Anatomy of Reform
How did Heisen do it? (See "CIO Roadmap".) She spent most of her first year on the job traveling to J&J's dozens of businesses just to figure out what was wrong. What she found was that the IT organization she inherited—or more accurately, IT organizations, since 150 of the business units had their own—was in no position to resolve CEO Larsen's complaints. Benchmarking revealed that Larsen had been right about the costly downside of J&J's fragmented approach to things: J&J had been spending more than the industry average of 30 percent to 40 percent of its IT budget on infrastructure. Cultural differences also created formidable barriers. Earlier attempts to standardize often backfired, says Richard Wasilius, vice president of corporate information management: "Each time someone tried it in the past, there was a sense that somehow there had been an unannounced power shift to corporate. Trying to jam it down people's throats doesn't work at J&J."
So Heisen knew she needed to move slowly. First, she phased out the most change-resistant staffers and hired more business-savvy recruits. She trained all of her IT staff to think more broadly about how their efforts could better serve corporate business interests. Through Leadership 21, a program she created, tech staffers were required to solve real-life business problems—under the tutelage of several top business managers at J&J. "We'd work well into the night," says Curt Selquist, company group chairman for J&J's Medical Devices and Diagnostics Group, one of three J&J business divisions. "We worked hard to give honest assessment and feedback to those employees," he said, and to flag Heisen when some staffers weren't working out. To further underscore IT's new mission at J&J, Heisen began promoting only those people both skilled at IT and good at communicating with business managers.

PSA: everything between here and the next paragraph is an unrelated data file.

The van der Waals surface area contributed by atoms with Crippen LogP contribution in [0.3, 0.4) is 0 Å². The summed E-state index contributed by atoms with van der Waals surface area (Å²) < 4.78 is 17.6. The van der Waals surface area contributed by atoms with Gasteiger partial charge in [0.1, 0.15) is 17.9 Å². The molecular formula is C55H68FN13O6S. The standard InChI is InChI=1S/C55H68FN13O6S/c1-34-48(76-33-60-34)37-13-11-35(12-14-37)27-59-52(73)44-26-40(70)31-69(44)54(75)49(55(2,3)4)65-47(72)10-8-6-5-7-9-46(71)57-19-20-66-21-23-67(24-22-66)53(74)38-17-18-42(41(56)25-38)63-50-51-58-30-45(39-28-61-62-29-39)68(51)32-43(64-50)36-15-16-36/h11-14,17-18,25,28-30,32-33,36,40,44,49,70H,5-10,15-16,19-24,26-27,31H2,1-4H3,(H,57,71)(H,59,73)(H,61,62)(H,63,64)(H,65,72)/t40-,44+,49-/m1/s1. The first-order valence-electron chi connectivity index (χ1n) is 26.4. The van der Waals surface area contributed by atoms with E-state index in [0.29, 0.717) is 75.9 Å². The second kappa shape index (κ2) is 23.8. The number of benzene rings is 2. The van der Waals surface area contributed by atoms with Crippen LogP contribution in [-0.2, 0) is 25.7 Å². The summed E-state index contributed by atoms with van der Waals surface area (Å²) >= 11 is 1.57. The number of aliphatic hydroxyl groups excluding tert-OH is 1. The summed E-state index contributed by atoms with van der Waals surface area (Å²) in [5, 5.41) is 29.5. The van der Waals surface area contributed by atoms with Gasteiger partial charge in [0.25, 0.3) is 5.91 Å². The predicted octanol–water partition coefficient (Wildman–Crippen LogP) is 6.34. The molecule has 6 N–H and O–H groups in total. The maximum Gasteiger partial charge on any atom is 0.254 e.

Next, Heisen set out building cross-corporate support for change. Originally, she hoped to create a single, centralized strategy, but soon realized that only a federalized approach would work. "We were too complex and independent from one business unit to the next to devise one strategy," Heisen recalls—and complicated, technology-wise, with thousands of applications and legacy systems. "We had a lot of history. We weren't like a Cisco or a Dell, which starts out with a green field," Heisen says.
It also became clear early on that long-standing relationships and turf battles would loom large unless she could get both business and IT behind common goals. So she began managing up—and down. First, she convened a meeting of 70 of the most senior IT people representing most of J&J's global business units and asked them to talk, for the first time as a group, about what they wanted IT to look like two, three, five years down the road—and how they could help give a competitive advantage to J&J businesses. Simultaneously, she and her executive staff met with J&J board members, and the presidents and senior managers of J&J's business units to hear their complaints and wish lists for change. The key question she asked: "Tell us how you see your businesses going and how IT will enable that," Heisen says. "We made sure the business side knew from the start that what we were attempting was to create an IT strategy for the business. We didn't want a tech strategy for the techies."
During those early gripe sessions, Heisen got an earful—but few surprises. "The business side felt that in the past, IT didn't understand the business," Heisen says. They wanted reassurance, she says, that a data standard would be driven by business needs—"not simply because a technologist somewhere thought it was cool," Heisen says. Eventually, her team chose six bedrock "business imperatives" that relied critically on information technology. Included: the need for J&J to globally manage its "franchises" in areas such as wound care, where multiple J&J companies together had a significant market share and expertise. Additional goals included cutting duplication and waste, boosting customer service, speeding product time to market, improving ties with new business partners and igniting innovation. The next question: Which technology strategies would J&J need to support these six business imperatives?